The 31-year-old LA Galaxy frontman struck twice in Friday night's 4-0 Euro 2012 play-off rout of Estonia in Tallinn, prompting club boss Bruce Arena to suggest he could head back to Los Angeles to prepare for Sunday's showdown with Houston Dynamo.
However, Keane was not about to pass up the opportunity to celebrate qualification for a major tournament finals for the first time on Irish soil against the battered and bruised Estonians at the Aviva Stadium Tuesday night.
The Ireland captain said: "They requested could I come back to LA, but obviously the manager and myself and everyone have said 'No', because it's still halfway.
"Even though it would be a tragedy if we didn't qualify now, the job is still not done yet. We have to be professional and do the job properly.
"They requested me to come back with the final on Sunday, but this could be one of the greatest moments in Irish history for me playing for my country, and to miss a special night - hopefully - like this tomorrow night, it wouldn't feel right."
Asked if Galaxy had been annoyed at the decision, Keane insisted they had understood.
He said: "No, no, because I am with the national team. It would be disrespectful to the players and everyone associated thinking that the job is 100 per cent done.
"We know in football anything can happen. They requested it and they were happy with what the manager and the Association said, so believe me, it's no problem."
It is 10 years since Ireland made it to a finals tournament, the 2002 World Cup in the Far East, and on that occasion, they also took the play-off route.
But skipper Roy Keane, who had headed off on international duty nursing an ankle injury, was not present as their trip to the Far East was confirmed in Tehran having, to the surprise of many, returned to Manchester United following a 2-0 home win over Iran in the first leg.
The current skipper said: "I don't want to get into what happened in the past, I can only speak for myself and what Ireland means to me, and you all know I turn up for every game.
"If I have got a slight injury, I still come in and try my best to play the game, that's just the way I have been brought up, that's the kind of player I am.
"My country means everything to me. I would never not turn up. I have never done that in the past, and I can proudly say that.
"Roy was a top, top player and whatever happened to Roy in the past, that's something you would have to ask him.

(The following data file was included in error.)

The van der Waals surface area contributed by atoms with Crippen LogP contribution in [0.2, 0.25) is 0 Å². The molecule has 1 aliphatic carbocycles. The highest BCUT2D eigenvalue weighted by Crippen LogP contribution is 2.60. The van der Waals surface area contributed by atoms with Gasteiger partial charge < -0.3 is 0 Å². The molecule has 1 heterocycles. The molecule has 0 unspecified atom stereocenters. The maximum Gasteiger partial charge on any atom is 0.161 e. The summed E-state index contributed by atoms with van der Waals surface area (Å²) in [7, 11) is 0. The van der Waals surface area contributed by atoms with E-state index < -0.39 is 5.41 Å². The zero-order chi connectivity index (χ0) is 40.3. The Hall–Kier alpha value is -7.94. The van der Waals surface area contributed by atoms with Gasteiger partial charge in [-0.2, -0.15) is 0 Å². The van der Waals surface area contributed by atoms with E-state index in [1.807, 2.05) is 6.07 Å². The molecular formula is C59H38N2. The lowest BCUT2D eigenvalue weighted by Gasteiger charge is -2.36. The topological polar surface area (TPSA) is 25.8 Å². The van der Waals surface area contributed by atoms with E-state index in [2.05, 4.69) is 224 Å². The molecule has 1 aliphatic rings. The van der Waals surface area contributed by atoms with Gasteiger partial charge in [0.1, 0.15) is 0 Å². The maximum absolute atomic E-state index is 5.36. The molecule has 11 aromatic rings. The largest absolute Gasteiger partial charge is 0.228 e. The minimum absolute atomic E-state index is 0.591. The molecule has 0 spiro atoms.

"I can only speak on behalf of me and for me, this is probably one of the proudest moments my footballing career, to lead this team to where we are now and to achieve what we have achieved."
Keane admitted he had never before had the luxury of heading into the second leg of any tie with such a substantial lead, but has experience of how a seemingly impregnable advantage can be over-turned after finding himself on the wrong-end of a remarkable FA Cup fightback by Manchester City as a Tottenham player.
In February 2004 at White Hart Lane, Spurs were leading City's 10 men 3-0 at half-time and coasting, but contrived to lose 4-3.
Keane said: "I was actually playing against Richard [Dunne] - we even speak about it now - and we were chatting through the game and Richard was saying, 'Imagine if we came back and beat you', and I said, 'No chance, it's not going to happen'.
"Then every five minutes, they seemed to get a goal and we ended up losing the game 4-3.
"That's what I am saying - in football, anything can happen, so we have to be professional and do the job properly."
Professionalism was a theme which ran through Ireland's pre-match press conference with manager Giovanni Trapattoni citing Keane's desperation to see the job through as evidence.
He said: "I was in Germany and Portugal and Italy and I have in my life worked with 2,000 players and I have been lucky with those players because they had this commitment and this seriousness and this professionalism.
"Two years ago, it was impossible for me to understand that, when we said the players could go out and that they had to be back at 10pm, some came back at 1am.
"It's a professional mentality and now 99 per cent have got the message, but one per cent still haven't."